I am a teacher. I am also a parent. Because my son is only one, I have yet to attend a parent-teacher conference from the other side of the desk, but I know that in about 4 years, they will become a thrice-annual part of my life. Because I’m a teacher, I’ve begun to stockpile advice for my future self to be mindful of when attending these thrilling events, and I thought it would only be right to share these little tidbits with all three of you reading this post. So here you go.
My List of DOs for Parent-Teacher Conferences
1. DO read your child’s Individual Program Plan (IPP) and/or Report Card before coming to the interview (unless it’s a simple Meet and Greet).
Not to toot my own teacher horn, but toot toot! Teachers spend a lot of time thinking about, writing, and editing the targets and comments on your child’s Report Card or IPP. We assess what your child is doing in class by sitting with them one-on-one, analyzing their work, and making notes of our observations. We then use those assessments to help us decide what your child needs to work on and how we’re going to help them get there (in the case of IPPs) and basing grades and comments on the report card on those observations. Then we have to actually write those things down in a way that is not only professional but also makes sense to anyone reading it (parents, students, future teachers, etc.). Once we have finished writing and rewriting these documents, we edit them. After we have edited them, we submit them to our administration for review, after which we often have to edit them again. So please. Take 15 minutes to read them. They really are important pieces of paper. They’re also the reason why we meet, so it’s pretty hard to discuss them without everyone knowing what they actually say.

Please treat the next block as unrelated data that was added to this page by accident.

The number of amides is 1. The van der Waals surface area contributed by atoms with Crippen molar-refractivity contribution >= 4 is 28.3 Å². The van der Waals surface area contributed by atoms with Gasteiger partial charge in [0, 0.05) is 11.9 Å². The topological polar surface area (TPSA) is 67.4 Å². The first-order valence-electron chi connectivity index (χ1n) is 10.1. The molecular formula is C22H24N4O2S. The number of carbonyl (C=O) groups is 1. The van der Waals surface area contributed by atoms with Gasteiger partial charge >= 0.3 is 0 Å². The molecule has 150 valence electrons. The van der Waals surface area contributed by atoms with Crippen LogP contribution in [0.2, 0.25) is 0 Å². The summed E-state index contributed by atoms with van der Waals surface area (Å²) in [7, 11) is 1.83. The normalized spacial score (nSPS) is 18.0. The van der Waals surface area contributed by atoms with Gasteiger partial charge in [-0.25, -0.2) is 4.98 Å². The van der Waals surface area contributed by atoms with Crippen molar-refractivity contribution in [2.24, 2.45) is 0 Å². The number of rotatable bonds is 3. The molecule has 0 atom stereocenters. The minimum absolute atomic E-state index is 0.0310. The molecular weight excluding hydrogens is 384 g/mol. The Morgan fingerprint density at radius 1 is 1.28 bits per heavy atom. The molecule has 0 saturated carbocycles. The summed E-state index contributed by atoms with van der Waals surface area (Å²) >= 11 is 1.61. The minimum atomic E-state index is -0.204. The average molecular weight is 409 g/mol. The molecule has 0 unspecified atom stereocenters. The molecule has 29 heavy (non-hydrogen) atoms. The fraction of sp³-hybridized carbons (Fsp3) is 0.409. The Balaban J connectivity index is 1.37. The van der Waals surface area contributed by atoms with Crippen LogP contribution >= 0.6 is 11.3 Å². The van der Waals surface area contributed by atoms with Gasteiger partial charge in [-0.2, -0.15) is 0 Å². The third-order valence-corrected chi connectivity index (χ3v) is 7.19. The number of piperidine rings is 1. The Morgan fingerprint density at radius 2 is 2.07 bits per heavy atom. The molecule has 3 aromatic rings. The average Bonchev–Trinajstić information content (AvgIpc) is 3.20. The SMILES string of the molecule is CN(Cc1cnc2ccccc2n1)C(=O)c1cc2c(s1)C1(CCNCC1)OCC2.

2. DO show up on time.
This message has been brought to you by someone who is chronically late. In the case of Parent-Teacher Conferences, the evening (or morning) schedule tends to be jam-packed. If you happen to be late, one of three things will happen. The first is that your conference time will be shrunk down to however many minutes you happen to have left, not giving you the time you’d like (or need) to discuss your concerns or to share your child’s celebrations with their teacher. The second option is that you will run over your allotted time, making the rest of the appointments after yours run late in turn. The final scenario is that you will have to wait to meet during a different empty slot which may very well have been the only time during the night that your child’s teacher had an opportunity to use the washroom and that opportunity has now disappeared. You can guess how well that one goes over.
3. DO come with specific questions.
Are you concerned about the conflicts your child has talked about having with another student in the class? Are you anxious that your child just doesn’t seem to “get” the new math strategy they learned? Is your child struggling with reading? Writing? Focus? Self-esteem? Do you think they might not be eating their lunch? Are all of the spoons in your kitchen cupboard missing and you wonder if they might be somewhere at school? (They’re in your kid’s locker, by the way – along with last week’s egg sandwich and three of the hoodies you’ve been searching for for the past 3 weeks). Go ahead and ask. We want to know what you’re concerned about. We also want to know what you’re happy about. Don’t apologize for asking questions – that’s what this meeting is for!
4. DO bring your child.
I love when my students come with their parents to conferences. Is it because I enjoy watching them squirm in the hot seat? Nah, not really. I like asking them how they feel about how things are going at school. Most of the time, I find them to be pretty honest when they’re in the company of both their parents and their teacher, and sometimes they share things that neither member of the adult camp knew before. It’s also fun to see them try to be modest after you’ve paid them a compliment about how well they’re doing or how much they’ve grown since the last time you met with their parents.
5. DO consider bringing your child’s teacher a treat.